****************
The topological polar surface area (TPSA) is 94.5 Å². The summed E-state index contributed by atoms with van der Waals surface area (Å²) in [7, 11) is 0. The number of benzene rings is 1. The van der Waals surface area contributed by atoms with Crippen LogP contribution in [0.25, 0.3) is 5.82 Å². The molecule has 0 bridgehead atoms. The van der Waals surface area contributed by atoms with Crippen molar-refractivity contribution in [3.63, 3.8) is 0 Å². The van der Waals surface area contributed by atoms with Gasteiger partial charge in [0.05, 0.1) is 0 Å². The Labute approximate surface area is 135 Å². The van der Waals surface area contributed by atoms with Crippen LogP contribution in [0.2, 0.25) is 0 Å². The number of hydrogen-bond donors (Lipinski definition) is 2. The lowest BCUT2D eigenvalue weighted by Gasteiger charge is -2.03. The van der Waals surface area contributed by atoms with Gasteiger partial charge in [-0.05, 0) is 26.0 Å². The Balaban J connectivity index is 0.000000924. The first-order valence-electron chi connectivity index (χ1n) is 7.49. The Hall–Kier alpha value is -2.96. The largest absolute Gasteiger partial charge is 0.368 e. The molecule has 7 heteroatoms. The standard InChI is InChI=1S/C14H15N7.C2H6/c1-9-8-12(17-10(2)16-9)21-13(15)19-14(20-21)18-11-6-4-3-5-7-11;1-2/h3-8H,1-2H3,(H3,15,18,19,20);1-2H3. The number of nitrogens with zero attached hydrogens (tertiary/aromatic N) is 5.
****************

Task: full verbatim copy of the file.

The topological polar surface area (TPSA) is 94.5 Å². The summed E-state index contributed by atoms with van der Waals surface area (Å²) in [7, 11) is 0. The number of benzene rings is 1. The van der Waals surface area contributed by atoms with Crippen LogP contribution in [0.25, 0.3) is 5.82 Å². The molecule has 0 bridgehead atoms. The van der Waals surface area contributed by atoms with Crippen molar-refractivity contribution in [3.63, 3.8) is 0 Å². The van der Waals surface area contributed by atoms with Gasteiger partial charge in [0.05, 0.1) is 0 Å². The Labute approximate surface area is 135 Å². The van der Waals surface area contributed by atoms with Crippen LogP contribution in [0.2, 0.25) is 0 Å². The number of hydrogen-bond donors (Lipinski definition) is 2. The lowest BCUT2D eigenvalue weighted by Gasteiger charge is -2.03. The van der Waals surface area contributed by atoms with Gasteiger partial charge in [-0.05, 0) is 26.0 Å². The Balaban J connectivity index is 0.000000924. The first-order valence-electron chi connectivity index (χ1n) is 7.49. The Hall–Kier alpha value is -2.96. The largest absolute Gasteiger partial charge is 0.368 e. The molecule has 7 heteroatoms. The standard InChI is InChI=1S/C14H15N7.C2H6/c1-9-8-12(17-10(2)16-9)21-13(15)19-14(20-21)18-11-6-4-3-5-7-11;1-2/h3-8H,1-2H3,(H3,15,18,19,20);1-2H3. The number of nitrogens with zero attached hydrogens (tertiary/aromatic N) is 5.